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I have a background in CSP (Communicating Sequential Processes). Not to toot my own horn but I wrote my Master's thesis on Timed CSP, particularly "compiling" specifications written in formal methods into executable C++. I can say I have some experience with formal methods. Once I completed my degree and got a job in the industry, I have not been using formal methods at all. Formal methods is still too theoretical to be applied in the industry. Formal methods have found some practical application in the area of embedded systems. For example, NASA uses formal methods in their projects. I would speculate that formal methods are very far from being widely adopted in the industry. It simply does not make sense to write software specifications in formal methods and then "human interpret" them to your framework of choice. Plain English and diagrams work better for that, while unit and integration tests have been doing a pretty good job of "verifying" the correctness of code. I think formal methods will remain in the world of academia for some time.

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Thanks for sharing, I'll ask a follow-up repeated often on this Q: Would you say the training in FM was at least helpful to your later work, e.g. helped you think more clearly? Or not? –  limist Oct 7 '10 at 23:35
Congrats on your masters! –  Chris Oct 8 '10 at 0:13
@limist: I would say it was a very good theoretical experience, but I found very little practical application in the industry. –  ysolik Oct 8 '10 at 3:24
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I've read a few books about formal methods, and applied some. My immediate reaction was, "Gee, these books tell me how to be a good programmer, as long as I'm a perfect mathematician." Another weakness is that you can only prove equivalence with another formal description. Writing up a formal specification for a program is tantamount to writing a program in a higher-level language, and there's no way you can avoid introducing bugs in a reasonably large spec.

I've never made formal methods work on a large scale. They can be useful in getting something small and tricky correct, and in convincing me that they're correct. In that way, I can work with slightly larger building blocks and sometimes get a little more done.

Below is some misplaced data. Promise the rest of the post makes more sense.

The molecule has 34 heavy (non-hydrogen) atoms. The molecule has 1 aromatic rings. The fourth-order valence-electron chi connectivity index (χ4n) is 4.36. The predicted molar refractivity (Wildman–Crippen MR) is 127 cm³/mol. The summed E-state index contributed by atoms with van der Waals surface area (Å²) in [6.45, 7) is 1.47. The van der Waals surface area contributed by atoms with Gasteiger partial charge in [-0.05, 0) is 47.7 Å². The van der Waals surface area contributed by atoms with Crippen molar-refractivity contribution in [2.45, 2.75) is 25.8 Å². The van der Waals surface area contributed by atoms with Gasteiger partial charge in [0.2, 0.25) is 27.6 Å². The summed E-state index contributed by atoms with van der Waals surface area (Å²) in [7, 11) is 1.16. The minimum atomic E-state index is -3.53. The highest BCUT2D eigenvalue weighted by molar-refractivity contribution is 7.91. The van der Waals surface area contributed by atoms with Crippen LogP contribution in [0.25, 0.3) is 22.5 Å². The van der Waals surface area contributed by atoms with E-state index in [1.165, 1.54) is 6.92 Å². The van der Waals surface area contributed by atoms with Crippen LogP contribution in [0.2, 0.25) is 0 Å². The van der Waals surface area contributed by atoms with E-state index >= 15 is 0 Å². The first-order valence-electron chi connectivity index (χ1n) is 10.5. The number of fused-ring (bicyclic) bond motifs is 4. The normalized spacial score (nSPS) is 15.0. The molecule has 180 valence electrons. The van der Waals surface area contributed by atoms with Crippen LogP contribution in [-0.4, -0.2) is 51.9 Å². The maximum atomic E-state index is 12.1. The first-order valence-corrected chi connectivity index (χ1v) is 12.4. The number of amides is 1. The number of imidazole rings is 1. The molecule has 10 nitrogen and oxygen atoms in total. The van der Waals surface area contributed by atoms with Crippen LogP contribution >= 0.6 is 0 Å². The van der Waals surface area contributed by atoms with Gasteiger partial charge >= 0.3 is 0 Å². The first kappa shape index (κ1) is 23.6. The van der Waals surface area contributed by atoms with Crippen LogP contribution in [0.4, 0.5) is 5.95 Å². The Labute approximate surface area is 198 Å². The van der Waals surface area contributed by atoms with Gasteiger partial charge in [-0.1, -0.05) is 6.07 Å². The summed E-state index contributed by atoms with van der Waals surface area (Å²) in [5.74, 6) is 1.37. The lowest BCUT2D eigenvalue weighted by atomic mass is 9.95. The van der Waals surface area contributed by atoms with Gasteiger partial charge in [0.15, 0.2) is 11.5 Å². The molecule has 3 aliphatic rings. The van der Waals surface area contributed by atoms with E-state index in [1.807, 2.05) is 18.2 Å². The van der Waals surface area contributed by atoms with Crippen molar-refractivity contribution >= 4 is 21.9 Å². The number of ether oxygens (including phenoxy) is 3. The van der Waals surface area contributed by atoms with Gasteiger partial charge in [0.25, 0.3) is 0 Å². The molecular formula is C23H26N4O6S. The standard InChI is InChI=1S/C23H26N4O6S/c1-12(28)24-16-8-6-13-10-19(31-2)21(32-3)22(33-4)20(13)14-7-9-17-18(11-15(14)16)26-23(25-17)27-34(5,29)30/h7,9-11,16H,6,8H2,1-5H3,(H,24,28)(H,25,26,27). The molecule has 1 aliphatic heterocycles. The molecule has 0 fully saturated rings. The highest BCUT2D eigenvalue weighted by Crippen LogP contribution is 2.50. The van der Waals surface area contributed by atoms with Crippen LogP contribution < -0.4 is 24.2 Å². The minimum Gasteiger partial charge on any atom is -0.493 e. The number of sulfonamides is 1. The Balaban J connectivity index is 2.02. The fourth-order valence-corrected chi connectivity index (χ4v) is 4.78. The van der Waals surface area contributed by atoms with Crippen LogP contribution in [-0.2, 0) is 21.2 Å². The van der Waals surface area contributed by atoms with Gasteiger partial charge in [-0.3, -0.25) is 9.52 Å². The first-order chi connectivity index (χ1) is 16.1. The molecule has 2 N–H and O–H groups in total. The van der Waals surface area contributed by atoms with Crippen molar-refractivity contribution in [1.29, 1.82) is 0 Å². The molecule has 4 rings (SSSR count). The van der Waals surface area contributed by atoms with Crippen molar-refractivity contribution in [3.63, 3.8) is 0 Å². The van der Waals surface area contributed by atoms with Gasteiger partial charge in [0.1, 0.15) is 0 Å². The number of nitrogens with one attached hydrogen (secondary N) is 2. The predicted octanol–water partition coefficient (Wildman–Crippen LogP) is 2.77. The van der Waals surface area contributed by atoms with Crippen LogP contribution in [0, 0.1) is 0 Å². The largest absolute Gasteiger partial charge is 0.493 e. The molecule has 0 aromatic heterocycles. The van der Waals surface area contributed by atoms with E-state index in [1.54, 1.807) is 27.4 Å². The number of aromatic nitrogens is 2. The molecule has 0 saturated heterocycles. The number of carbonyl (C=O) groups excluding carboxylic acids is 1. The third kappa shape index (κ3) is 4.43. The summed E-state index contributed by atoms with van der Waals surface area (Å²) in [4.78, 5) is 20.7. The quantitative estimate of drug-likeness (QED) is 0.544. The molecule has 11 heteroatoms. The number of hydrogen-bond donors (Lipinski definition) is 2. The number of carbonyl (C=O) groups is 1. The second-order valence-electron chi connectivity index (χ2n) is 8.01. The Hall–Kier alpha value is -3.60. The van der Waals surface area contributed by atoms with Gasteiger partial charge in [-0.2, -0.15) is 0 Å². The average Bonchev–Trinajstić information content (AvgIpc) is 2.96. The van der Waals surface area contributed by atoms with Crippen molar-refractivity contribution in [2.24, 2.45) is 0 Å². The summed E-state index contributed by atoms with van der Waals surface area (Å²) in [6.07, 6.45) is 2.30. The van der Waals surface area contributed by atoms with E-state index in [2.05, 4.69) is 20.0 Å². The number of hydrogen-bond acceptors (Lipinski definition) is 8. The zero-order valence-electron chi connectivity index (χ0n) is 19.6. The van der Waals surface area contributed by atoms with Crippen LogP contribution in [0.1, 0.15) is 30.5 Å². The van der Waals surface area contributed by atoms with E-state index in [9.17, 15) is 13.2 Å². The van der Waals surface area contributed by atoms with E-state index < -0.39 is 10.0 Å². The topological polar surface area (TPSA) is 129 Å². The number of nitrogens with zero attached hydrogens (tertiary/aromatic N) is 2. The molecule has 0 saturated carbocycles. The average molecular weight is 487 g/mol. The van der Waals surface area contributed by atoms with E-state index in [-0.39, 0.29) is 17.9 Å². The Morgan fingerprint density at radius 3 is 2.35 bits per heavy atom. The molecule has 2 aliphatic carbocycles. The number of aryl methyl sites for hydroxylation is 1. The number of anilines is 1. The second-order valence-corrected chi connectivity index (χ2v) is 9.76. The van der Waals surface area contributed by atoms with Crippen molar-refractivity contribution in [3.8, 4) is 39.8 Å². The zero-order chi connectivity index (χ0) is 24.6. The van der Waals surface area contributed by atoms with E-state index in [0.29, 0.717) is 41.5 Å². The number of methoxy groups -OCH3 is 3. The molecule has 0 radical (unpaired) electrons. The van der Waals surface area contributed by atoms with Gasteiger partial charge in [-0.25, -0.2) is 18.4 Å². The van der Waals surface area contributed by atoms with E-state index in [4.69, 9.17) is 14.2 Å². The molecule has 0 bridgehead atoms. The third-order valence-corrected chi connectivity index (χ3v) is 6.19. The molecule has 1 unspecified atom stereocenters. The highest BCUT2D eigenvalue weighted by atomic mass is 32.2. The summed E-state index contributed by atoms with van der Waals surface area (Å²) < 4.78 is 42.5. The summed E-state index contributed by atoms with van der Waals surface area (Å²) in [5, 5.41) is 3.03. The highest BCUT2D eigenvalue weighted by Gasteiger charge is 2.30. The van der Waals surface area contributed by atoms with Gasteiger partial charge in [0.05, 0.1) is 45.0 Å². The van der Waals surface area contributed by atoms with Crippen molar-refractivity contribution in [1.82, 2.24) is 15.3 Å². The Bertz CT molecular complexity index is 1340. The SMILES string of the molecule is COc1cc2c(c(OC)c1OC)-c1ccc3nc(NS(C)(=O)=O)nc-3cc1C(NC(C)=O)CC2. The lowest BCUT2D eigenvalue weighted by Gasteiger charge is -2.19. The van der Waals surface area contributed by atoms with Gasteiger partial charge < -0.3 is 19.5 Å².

One thing I did pick up that is more generally useful is the concept of an invariant, a statement about a program and its state that is always true. Anything you can reason from is good.

As alluded to above, I'm not a perfect mathematician, and so my proofs sometimes contain errors. However, in my experience these tend to be big dumb mistakes that are easy to catch and fix.

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I took a graduate course in formal program analysis, where we focused on operational semantics. I did my final paper on the seL4 effort, reviewing the formal methods they used. My primary take-away in terms of practicality was that it's of marginal value. Not only do you have to write the program, you have to write the proof. Wow. Two sources of bugs. Not just one. Further, there was an enormous amount of restrictions placed on the actual code. It's very hard to formally describe a physical computer, including I/O.

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I once saw a stab at describing tape-style I/O. The author had no solutions for formally describing random access files, and contented himself with badmouthing them. –  David Thornley Oct 8 '10 at 17:43
@David: Those random-access files. Bad news. You don't want to use them. =) –  Paul Nathan Oct 8 '10 at 20:19
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I used to work in a department at ICL, before they were bought up by Fujitsu. They had some large government-type contracts that required proof that the software worked as advertised, so they built a machine that would take the formal specification written in Z and validate the code as it ran, with a big green or red light for pass/fail.

It was an amazing thing, but, as the esteemed @FishToaster points out, it was useless for anything non-trivial.

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State diagrams and Petri nets are useful for modelling and analyzing protocols and realtime systems. First they help design a solution. Second they help find test cases for exciting software in very specific situations.